“When you are reading a pattern for the first time, it’s like sight reading. Decoding a pattern is like making sense out of a (music) score…at the end of it, you have a beautiful, symphonic thing.”

Island jeweler Sarah Young, of Vineyard Sky Beads, has been working on a hand-sewn quilt using the labor-intensive technique called English paper piecing. “I’ve been using that as a way to kind of soothe myself,” she said. “When I sit and start sewing or sit and make jewelry, it kind of cleans the slate of the mind. You just concentrate on the colors, the fabric, where you are going with your tools, whether needle and thread or pliers and some wire,” she said.

Jenn Brown, a former book editor now pursuing her own business making accessories from fabric in Vineyard Haven, found refuge in handwork after an anxious start in March.

“I found it really hard to do anything or make anything creative,” she said of the early days of the shutdown. “It felt like a very stuck place.”

As she grew accustomed to the strangeness, Jenn said, “I felt making, again, to be really helpful.

“What shifted for me was…hand sewing,” she said. “It’s a little bit slower and a little more meditative.”

Anna Marie D'Addarie

While some crafters are focusing on single projects, Jenn is exploring new techniques, often through online classes like those offered by Creativebug, available free through Island libraries.

Other Island makers, like Anna Marie D’Addarie, aren’t limiting themselves in any way. Home alone during the shutdown, she sent me photos of current works in progress including a knitted sweater, knitted socks and a coiled rag rug, along with basket-weaving supplies.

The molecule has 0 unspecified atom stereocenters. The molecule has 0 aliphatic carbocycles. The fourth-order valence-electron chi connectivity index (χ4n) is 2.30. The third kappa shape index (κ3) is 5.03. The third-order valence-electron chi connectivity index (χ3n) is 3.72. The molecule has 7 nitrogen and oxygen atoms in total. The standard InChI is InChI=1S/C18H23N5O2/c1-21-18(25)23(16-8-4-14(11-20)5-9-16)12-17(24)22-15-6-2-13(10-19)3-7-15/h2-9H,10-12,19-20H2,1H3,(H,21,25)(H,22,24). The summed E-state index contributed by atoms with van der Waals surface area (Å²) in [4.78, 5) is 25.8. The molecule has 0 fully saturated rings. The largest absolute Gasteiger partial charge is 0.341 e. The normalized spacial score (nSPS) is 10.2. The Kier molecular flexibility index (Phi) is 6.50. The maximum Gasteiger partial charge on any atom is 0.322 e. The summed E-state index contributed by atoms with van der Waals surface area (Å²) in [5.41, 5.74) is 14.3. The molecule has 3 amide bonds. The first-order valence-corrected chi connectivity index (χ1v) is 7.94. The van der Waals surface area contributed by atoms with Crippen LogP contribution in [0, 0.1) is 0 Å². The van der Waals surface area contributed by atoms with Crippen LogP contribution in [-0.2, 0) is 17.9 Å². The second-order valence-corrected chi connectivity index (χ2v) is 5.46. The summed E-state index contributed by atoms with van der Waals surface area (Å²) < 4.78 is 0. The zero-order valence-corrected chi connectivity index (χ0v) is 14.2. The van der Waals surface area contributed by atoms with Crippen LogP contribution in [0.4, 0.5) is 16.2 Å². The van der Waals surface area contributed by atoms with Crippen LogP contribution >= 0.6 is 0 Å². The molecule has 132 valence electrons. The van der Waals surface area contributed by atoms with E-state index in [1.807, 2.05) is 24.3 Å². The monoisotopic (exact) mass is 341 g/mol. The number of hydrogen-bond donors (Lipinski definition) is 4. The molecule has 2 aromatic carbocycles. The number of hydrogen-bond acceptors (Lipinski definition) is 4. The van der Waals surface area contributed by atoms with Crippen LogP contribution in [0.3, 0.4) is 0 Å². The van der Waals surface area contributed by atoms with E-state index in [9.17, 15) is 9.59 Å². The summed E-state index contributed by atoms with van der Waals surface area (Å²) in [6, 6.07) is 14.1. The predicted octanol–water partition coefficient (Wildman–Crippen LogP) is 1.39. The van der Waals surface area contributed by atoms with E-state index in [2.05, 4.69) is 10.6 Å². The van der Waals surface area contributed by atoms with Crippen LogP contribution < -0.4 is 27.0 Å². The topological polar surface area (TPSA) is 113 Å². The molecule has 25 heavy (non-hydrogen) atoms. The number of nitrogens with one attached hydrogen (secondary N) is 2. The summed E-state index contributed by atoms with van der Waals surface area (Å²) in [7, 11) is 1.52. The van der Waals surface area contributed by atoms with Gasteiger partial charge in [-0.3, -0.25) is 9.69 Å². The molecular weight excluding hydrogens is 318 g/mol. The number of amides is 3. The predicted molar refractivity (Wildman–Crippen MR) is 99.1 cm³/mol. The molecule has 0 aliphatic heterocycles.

Sarah Young

If all this craftiness is making your fingers itch for a project of your own, chances are you already have a stash somewhere with enough to get started on something small. (Origami makers don’t even need special materials; though a lot of the fun comes from the colorful paper, you can also cut your own at home.)

The next stop, of course, is the internet, where YouTube tutorials and Zoom gatherings cater to home crafters of all kinds. The Modern Quilt Guild meets regularly on Zoom, and when social gathering resumes, there are multiple stitchery meetups on the Island.

Louisa Hufstader

One simple needlecraft to consider is called sashiko (“sash’ko”), an easy Japanese stitching technique I discovered last year in a Slate article that called it “the perfect hobby.” All you need is needles, thick thread and sturdy fabric to decorate or mend. I adorned a pair of overalls and my Converse All-Stars, and now have a stash of denim.

Another simple project, recommended by Sarah Young, is making fabric “yo-yos,” little gathered circles that can be appliquéd to other materials.

“It’s a wonderful sort of portable handcraft,” she said. “You can easily put together a little kit with your cut-out circles and your needles and thread, so when you’re in the ferry line or the doctor’s office you can just pull it out and start working on it.”

When you find the craft that’s right for you, you’ll know it by the way it makes you feel.

“You’re handling things of beauty, and when you’re done you have something that’s either useful or beautiful, or both,” Elizabeth Balay said.

“If you can give it away, it’s even better, because you are spreading the joy of beauty and usefulness.”

Louisa Hufstader is a reporter for the Vineyard Gazette.